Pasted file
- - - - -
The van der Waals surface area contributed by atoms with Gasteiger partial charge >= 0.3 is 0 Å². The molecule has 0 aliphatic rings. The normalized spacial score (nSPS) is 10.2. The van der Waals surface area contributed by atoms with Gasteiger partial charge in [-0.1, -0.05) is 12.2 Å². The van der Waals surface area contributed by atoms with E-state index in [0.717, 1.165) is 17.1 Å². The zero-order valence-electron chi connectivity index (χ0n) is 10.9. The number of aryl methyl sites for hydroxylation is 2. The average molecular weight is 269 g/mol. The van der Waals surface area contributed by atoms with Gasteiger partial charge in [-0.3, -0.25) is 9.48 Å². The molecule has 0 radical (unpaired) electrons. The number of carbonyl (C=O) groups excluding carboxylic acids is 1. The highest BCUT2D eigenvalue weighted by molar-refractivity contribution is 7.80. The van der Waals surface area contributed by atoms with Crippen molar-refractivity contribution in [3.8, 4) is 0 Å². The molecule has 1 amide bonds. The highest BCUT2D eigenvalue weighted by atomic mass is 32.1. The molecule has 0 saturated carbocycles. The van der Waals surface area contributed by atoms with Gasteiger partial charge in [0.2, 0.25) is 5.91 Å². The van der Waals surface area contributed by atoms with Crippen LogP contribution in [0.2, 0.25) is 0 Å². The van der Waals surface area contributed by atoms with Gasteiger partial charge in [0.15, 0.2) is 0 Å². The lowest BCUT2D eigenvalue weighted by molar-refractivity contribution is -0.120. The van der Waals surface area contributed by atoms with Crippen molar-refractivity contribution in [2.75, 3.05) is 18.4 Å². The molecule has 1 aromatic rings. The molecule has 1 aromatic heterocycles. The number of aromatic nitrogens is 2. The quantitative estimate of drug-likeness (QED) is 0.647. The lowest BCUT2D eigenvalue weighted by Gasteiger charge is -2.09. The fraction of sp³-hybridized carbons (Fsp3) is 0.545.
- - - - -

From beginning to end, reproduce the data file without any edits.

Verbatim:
The van der Waals surface area contributed by atoms with Gasteiger partial charge >= 0.3 is 0 Å². The molecule has 0 aliphatic rings. The normalized spacial score (nSPS) is 10.2. The van der Waals surface area contributed by atoms with Gasteiger partial charge in [-0.1, -0.05) is 12.2 Å². The van der Waals surface area contributed by atoms with E-state index in [0.717, 1.165) is 17.1 Å². The zero-order valence-electron chi connectivity index (χ0n) is 10.9. The number of aryl methyl sites for hydroxylation is 2. The average molecular weight is 269 g/mol. The van der Waals surface area contributed by atoms with Gasteiger partial charge in [-0.3, -0.25) is 9.48 Å². The molecule has 0 radical (unpaired) electrons. The number of carbonyl (C=O) groups excluding carboxylic acids is 1. The highest BCUT2D eigenvalue weighted by molar-refractivity contribution is 7.80. The van der Waals surface area contributed by atoms with Crippen molar-refractivity contribution in [3.8, 4) is 0 Å². The molecule has 1 amide bonds. The highest BCUT2D eigenvalue weighted by atomic mass is 32.1. The molecule has 0 saturated carbocycles. The van der Waals surface area contributed by atoms with Gasteiger partial charge in [0.2, 0.25) is 5.91 Å². The van der Waals surface area contributed by atoms with Crippen LogP contribution in [0.2, 0.25) is 0 Å². The van der Waals surface area contributed by atoms with Gasteiger partial charge in [0.15, 0.2) is 0 Å². The lowest BCUT2D eigenvalue weighted by molar-refractivity contribution is -0.120. The van der Waals surface area contributed by atoms with Crippen molar-refractivity contribution in [2.75, 3.05) is 18.4 Å². The molecule has 1 aromatic rings. The molecule has 1 aromatic heterocycles. The number of aromatic nitrogens is 2. The quantitative estimate of drug-likeness (QED) is 0.647. The lowest BCUT2D eigenvalue weighted by Gasteiger charge is -2.09. The fraction of sp³-hybridized carbons (Fsp3) is 0.545.